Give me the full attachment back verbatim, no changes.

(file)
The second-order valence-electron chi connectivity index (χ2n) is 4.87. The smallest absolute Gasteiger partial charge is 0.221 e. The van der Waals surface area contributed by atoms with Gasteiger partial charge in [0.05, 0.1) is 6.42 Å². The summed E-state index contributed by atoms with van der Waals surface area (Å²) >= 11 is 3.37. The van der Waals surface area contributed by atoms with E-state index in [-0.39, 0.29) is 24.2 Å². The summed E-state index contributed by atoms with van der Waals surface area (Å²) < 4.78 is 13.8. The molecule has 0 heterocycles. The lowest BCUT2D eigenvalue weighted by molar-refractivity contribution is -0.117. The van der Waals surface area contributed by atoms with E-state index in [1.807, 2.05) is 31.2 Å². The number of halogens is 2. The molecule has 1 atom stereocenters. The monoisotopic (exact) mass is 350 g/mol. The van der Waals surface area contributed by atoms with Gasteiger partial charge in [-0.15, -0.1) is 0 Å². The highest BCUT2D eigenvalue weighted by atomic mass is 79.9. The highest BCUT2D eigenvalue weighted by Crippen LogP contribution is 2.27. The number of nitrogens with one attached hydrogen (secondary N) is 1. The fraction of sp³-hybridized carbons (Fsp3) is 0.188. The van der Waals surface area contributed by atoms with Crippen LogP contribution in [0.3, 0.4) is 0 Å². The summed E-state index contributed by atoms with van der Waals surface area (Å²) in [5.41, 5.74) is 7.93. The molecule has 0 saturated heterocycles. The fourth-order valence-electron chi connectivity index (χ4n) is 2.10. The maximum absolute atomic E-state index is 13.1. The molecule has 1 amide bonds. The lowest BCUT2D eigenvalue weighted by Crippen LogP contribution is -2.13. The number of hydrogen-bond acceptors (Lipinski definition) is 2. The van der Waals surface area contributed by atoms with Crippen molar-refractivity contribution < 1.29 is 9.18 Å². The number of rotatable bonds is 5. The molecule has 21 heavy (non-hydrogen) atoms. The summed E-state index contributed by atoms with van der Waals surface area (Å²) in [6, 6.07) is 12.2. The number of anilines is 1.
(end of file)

The second-order valence-electron chi connectivity index (χ2n) is 4.87. The smallest absolute Gasteiger partial charge is 0.221 e. The van der Waals surface area contributed by atoms with Gasteiger partial charge in [0.05, 0.1) is 6.42 Å². The summed E-state index contributed by atoms with van der Waals surface area (Å²) >= 11 is 3.37. The van der Waals surface area contributed by atoms with E-state index in [-0.39, 0.29) is 24.2 Å². The summed E-state index contributed by atoms with van der Waals surface area (Å²) < 4.78 is 13.8. The molecule has 0 heterocycles. The lowest BCUT2D eigenvalue weighted by molar-refractivity contribution is -0.117. The van der Waals surface area contributed by atoms with E-state index in [1.807, 2.05) is 31.2 Å². The number of halogens is 2. The molecule has 1 atom stereocenters. The monoisotopic (exact) mass is 350 g/mol. The van der Waals surface area contributed by atoms with Gasteiger partial charge in [-0.15, -0.1) is 0 Å². The highest BCUT2D eigenvalue weighted by atomic mass is 79.9. The highest BCUT2D eigenvalue weighted by Crippen LogP contribution is 2.27. The number of nitrogens with one attached hydrogen (secondary N) is 1. The fraction of sp³-hybridized carbons (Fsp3) is 0.188. The van der Waals surface area contributed by atoms with Crippen LogP contribution in [0.3, 0.4) is 0 Å². The summed E-state index contributed by atoms with van der Waals surface area (Å²) in [5.41, 5.74) is 7.93. The molecule has 0 saturated heterocycles. The fourth-order valence-electron chi connectivity index (χ4n) is 2.10. The maximum absolute atomic E-state index is 13.1. The molecule has 1 amide bonds. The lowest BCUT2D eigenvalue weighted by Crippen LogP contribution is -2.13. The number of hydrogen-bond acceptors (Lipinski definition) is 2. The van der Waals surface area contributed by atoms with Crippen molar-refractivity contribution < 1.29 is 9.18 Å². The number of rotatable bonds is 5. The molecule has 21 heavy (non-hydrogen) atoms. The summed E-state index contributed by atoms with van der Waals surface area (Å²) in [6, 6.07) is 12.2. The number of anilines is 1.